Environmental policy experts, including Cathy Zoi (CEO of the Alliance for Climate Protection ), agree that the key to combating the global economic crisis and rejuvenating U.S. industry rests with the green revolution—transitioning “to a clean energy economy.”
This is going to require a new President who is more sympathetic to a policy of carbon-capping—including signing on to abide by the Kyoto Protocol (both Obama and McCain have indicated they are more committed to addressing climate change policy than Bush)—as well as increased support for wind, solar, hydro-, and geothermal power. The crises of the 21st century require 21st century initiatives.
The reorientation must include U.S. limits on emissions of climate-warming carbon in the United States, [Zoi] said: “Unless we take action at home, we’re not going to be able to have much influence in the international arena about what gets done.”
The Bush administration accepts that human-spurred climate change is a reality but rejects mandatory across-the-board caps on carbon as a disadvantage when competing with fast-growing, big-emitting countries like China and India.
The United States is alone among the major developed countries in staying out of the carbon-capping Kyoto Protocol, but is part of international discussions on new targets to fight climate change by the end of 2009 at a meeting in Copenhagen.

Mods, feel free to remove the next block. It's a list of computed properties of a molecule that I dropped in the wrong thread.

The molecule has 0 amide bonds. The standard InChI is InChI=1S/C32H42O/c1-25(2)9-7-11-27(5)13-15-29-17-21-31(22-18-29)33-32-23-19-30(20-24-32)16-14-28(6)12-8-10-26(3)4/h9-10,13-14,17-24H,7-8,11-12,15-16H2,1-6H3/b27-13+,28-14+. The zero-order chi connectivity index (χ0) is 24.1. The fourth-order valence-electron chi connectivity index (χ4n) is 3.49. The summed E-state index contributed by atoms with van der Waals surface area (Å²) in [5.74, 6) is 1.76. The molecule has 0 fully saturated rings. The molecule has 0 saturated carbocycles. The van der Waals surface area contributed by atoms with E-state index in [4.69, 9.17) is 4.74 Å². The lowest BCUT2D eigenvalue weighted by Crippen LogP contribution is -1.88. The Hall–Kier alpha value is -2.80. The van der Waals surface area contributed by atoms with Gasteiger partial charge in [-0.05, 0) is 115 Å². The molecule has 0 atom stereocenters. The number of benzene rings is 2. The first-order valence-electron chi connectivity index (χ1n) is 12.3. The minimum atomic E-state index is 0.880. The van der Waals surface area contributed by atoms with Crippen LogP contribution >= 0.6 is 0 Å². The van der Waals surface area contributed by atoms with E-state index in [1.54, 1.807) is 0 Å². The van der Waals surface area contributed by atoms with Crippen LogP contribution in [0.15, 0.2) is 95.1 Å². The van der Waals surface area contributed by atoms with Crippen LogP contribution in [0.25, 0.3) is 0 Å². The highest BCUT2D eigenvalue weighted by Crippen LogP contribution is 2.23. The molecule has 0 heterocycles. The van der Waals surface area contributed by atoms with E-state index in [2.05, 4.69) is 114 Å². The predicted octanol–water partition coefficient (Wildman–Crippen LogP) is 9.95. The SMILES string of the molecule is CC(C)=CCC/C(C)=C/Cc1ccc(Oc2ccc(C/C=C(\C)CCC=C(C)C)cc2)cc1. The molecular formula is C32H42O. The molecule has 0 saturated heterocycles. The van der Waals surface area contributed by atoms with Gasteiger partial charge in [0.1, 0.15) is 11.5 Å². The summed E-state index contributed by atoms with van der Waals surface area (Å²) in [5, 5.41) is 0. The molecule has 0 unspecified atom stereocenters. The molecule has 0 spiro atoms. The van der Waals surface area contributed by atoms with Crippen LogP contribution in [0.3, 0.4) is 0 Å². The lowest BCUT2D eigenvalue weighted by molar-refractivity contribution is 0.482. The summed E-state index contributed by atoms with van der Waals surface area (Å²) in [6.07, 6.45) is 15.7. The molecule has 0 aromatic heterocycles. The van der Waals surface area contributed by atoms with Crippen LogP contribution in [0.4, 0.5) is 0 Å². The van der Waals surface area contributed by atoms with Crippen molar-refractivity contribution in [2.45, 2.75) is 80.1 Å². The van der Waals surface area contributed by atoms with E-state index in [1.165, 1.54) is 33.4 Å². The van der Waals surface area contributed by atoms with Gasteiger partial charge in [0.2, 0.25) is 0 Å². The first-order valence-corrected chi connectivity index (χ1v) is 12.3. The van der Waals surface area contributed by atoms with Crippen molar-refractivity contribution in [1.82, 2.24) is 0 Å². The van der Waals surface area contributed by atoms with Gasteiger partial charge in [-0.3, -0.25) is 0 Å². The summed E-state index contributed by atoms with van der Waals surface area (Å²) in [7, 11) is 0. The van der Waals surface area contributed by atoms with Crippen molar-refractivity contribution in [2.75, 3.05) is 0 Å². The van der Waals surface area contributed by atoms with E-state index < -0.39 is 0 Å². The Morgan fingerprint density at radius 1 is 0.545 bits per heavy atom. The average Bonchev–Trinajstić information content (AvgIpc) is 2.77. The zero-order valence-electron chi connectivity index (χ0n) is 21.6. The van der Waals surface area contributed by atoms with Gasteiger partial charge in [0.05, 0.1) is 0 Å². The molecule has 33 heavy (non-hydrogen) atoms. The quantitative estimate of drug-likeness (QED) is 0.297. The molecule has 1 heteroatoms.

Both major U.S. presidential candidates - Democrat Barack Obama and Republican John McCain - favor requiring reductions in greenhouse emissions, and environmental activists have said whoever won the White House in the November 4 elections would be an improvement over President George W. Bush.
“Early Signal” Needed From Next US President
“There is an urgent need for whichever party wins the U.S. election to give an early signal (of an intent to do more to combat global warming) or there cannot be a credible reason for 190 nations to come together in Copenhagen,” said Achim Steiner, head of the U.N. Development Program.
Rajendra Pachauri, who shared the 2007 Nobel Peace Price with Gore and who chairs the U.N. Intergovernmental Panel on Climate Change, said an Obama presidency would probably be more favorable to the fight against climate change.
But he added: “Even if McCain wins, he has been very committed.”
There is little chance of passing a U.S. law to mandate a program to cap and trade carbon emissions before Bush leaves office in January.
However, the first draft of a cap-and-trade bill was released this week by U.S. Democratic Representatives John Dingell of Michigan - home of the Big Three automakers - and Rick Boucher of Virginia - coal-mining country - that is likely to frame debate next year.
The draft legislation drew measured applause from environmental activists, who noted it contains options that could substantially weaken controls on greenhouse emissions from some sectors.
But the fact that these two lawmakers are crafting legislation aimed at curbing climate change indicates a possible change in tone in Washington.
Despite comments from Sarah Palin, the Alaska governor who is McCain’s running-mate, questioning the human causes of global warming, most officials in U.S. government - including Bush - acknowledge that people contribute to the problem.